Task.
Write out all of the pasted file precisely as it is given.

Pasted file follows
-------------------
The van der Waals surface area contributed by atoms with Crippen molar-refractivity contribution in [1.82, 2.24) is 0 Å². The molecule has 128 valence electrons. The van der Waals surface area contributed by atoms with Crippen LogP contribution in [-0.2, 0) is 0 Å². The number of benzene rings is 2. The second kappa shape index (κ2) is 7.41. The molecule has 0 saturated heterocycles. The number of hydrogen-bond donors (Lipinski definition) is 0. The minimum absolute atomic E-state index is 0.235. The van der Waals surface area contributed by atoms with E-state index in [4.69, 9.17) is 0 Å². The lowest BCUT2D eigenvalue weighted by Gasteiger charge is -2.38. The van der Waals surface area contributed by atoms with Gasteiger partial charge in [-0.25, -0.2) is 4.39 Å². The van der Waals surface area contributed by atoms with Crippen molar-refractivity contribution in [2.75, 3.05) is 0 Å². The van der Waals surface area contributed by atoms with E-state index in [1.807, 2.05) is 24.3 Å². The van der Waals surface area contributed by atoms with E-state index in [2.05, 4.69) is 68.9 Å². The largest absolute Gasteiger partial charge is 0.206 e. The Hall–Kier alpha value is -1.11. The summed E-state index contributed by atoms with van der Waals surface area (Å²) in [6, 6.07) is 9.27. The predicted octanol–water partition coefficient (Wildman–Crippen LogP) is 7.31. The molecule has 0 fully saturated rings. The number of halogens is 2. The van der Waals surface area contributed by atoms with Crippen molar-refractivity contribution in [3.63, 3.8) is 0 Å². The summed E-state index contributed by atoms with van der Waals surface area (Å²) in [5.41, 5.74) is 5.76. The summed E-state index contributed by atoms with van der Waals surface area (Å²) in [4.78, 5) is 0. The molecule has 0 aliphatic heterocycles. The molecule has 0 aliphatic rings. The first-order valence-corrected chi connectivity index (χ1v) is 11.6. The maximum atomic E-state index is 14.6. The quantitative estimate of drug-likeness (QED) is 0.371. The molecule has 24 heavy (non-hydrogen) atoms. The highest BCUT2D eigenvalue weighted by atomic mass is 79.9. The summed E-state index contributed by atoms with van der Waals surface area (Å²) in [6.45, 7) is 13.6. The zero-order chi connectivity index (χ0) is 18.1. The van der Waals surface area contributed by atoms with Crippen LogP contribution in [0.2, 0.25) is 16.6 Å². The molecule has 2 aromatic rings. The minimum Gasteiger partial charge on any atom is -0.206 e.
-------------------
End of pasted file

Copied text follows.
The van der Waals surface area contributed by atoms with Crippen molar-refractivity contribution in [1.82, 2.24) is 0 Å². The molecule has 128 valence electrons. The van der Waals surface area contributed by atoms with Crippen LogP contribution in [-0.2, 0) is 0 Å². The number of benzene rings is 2. The second kappa shape index (κ2) is 7.41. The molecule has 0 saturated heterocycles. The number of hydrogen-bond donors (Lipinski definition) is 0. The minimum absolute atomic E-state index is 0.235. The van der Waals surface area contributed by atoms with E-state index in [4.69, 9.17) is 0 Å². The lowest BCUT2D eigenvalue weighted by Gasteiger charge is -2.38. The van der Waals surface area contributed by atoms with Gasteiger partial charge in [-0.25, -0.2) is 4.39 Å². The van der Waals surface area contributed by atoms with Crippen molar-refractivity contribution in [2.75, 3.05) is 0 Å². The van der Waals surface area contributed by atoms with E-state index in [1.807, 2.05) is 24.3 Å². The van der Waals surface area contributed by atoms with E-state index in [2.05, 4.69) is 68.9 Å². The largest absolute Gasteiger partial charge is 0.206 e. The Hall–Kier alpha value is -1.11. The summed E-state index contributed by atoms with van der Waals surface area (Å²) in [6, 6.07) is 9.27. The predicted octanol–water partition coefficient (Wildman–Crippen LogP) is 7.31. The molecule has 0 fully saturated rings. The number of halogens is 2. The van der Waals surface area contributed by atoms with Crippen molar-refractivity contribution in [3.63, 3.8) is 0 Å². The summed E-state index contributed by atoms with van der Waals surface area (Å²) in [5.41, 5.74) is 5.76. The summed E-state index contributed by atoms with van der Waals surface area (Å²) in [4.78, 5) is 0. The molecule has 0 aliphatic heterocycles. The molecule has 0 aliphatic rings. The first-order valence-corrected chi connectivity index (χ1v) is 11.6. The maximum atomic E-state index is 14.6. The quantitative estimate of drug-likeness (QED) is 0.371. The molecule has 24 heavy (non-hydrogen) atoms. The highest BCUT2D eigenvalue weighted by atomic mass is 79.9. The summed E-state index contributed by atoms with van der Waals surface area (Å²) in [6.45, 7) is 13.6. The zero-order chi connectivity index (χ0) is 18.1. The van der Waals surface area contributed by atoms with Crippen LogP contribution in [0.2, 0.25) is 16.6 Å². The molecule has 2 aromatic rings. The minimum Gasteiger partial charge on any atom is -0.206 e.